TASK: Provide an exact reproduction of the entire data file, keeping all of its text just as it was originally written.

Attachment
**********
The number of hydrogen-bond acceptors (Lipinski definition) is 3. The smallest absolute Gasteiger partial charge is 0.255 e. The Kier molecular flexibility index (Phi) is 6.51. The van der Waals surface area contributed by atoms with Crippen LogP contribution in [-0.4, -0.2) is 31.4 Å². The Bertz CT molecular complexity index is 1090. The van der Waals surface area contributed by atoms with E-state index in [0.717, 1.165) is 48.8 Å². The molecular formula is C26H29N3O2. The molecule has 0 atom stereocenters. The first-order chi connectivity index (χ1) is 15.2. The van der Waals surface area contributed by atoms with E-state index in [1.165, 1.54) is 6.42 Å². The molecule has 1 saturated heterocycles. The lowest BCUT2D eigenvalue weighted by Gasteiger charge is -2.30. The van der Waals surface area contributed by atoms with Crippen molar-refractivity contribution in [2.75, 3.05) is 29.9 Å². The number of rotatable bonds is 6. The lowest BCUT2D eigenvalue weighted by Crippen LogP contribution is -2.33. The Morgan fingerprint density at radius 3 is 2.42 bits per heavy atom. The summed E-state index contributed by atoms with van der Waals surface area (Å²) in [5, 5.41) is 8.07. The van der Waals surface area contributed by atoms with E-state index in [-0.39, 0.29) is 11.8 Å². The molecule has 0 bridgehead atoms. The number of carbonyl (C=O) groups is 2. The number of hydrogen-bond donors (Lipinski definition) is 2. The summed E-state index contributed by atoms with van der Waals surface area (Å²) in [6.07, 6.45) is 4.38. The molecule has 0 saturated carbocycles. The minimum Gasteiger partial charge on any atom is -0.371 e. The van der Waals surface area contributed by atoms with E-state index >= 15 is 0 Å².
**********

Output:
The number of hydrogen-bond acceptors (Lipinski definition) is 3. The smallest absolute Gasteiger partial charge is 0.255 e. The Kier molecular flexibility index (Phi) is 6.51. The van der Waals surface area contributed by atoms with Crippen LogP contribution in [-0.4, -0.2) is 31.4 Å². The Bertz CT molecular complexity index is 1090. The van der Waals surface area contributed by atoms with E-state index in [0.717, 1.165) is 48.8 Å². The molecular formula is C26H29N3O2. The molecule has 0 atom stereocenters. The first-order chi connectivity index (χ1) is 15.2. The van der Waals surface area contributed by atoms with E-state index in [1.165, 1.54) is 6.42 Å². The molecule has 1 saturated heterocycles. The lowest BCUT2D eigenvalue weighted by Gasteiger charge is -2.30. The van der Waals surface area contributed by atoms with Crippen molar-refractivity contribution in [2.75, 3.05) is 29.9 Å². The number of rotatable bonds is 6. The lowest BCUT2D eigenvalue weighted by Crippen LogP contribution is -2.33. The Morgan fingerprint density at radius 3 is 2.42 bits per heavy atom. The summed E-state index contributed by atoms with van der Waals surface area (Å²) in [5, 5.41) is 8.07. The van der Waals surface area contributed by atoms with E-state index in [-0.39, 0.29) is 11.8 Å². The molecule has 0 bridgehead atoms. The number of carbonyl (C=O) groups is 2. The number of hydrogen-bond donors (Lipinski definition) is 2. The summed E-state index contributed by atoms with van der Waals surface area (Å²) in [6.07, 6.45) is 4.38. The molecule has 0 saturated carbocycles. The minimum Gasteiger partial charge on any atom is -0.371 e. The van der Waals surface area contributed by atoms with E-state index >= 15 is 0 Å².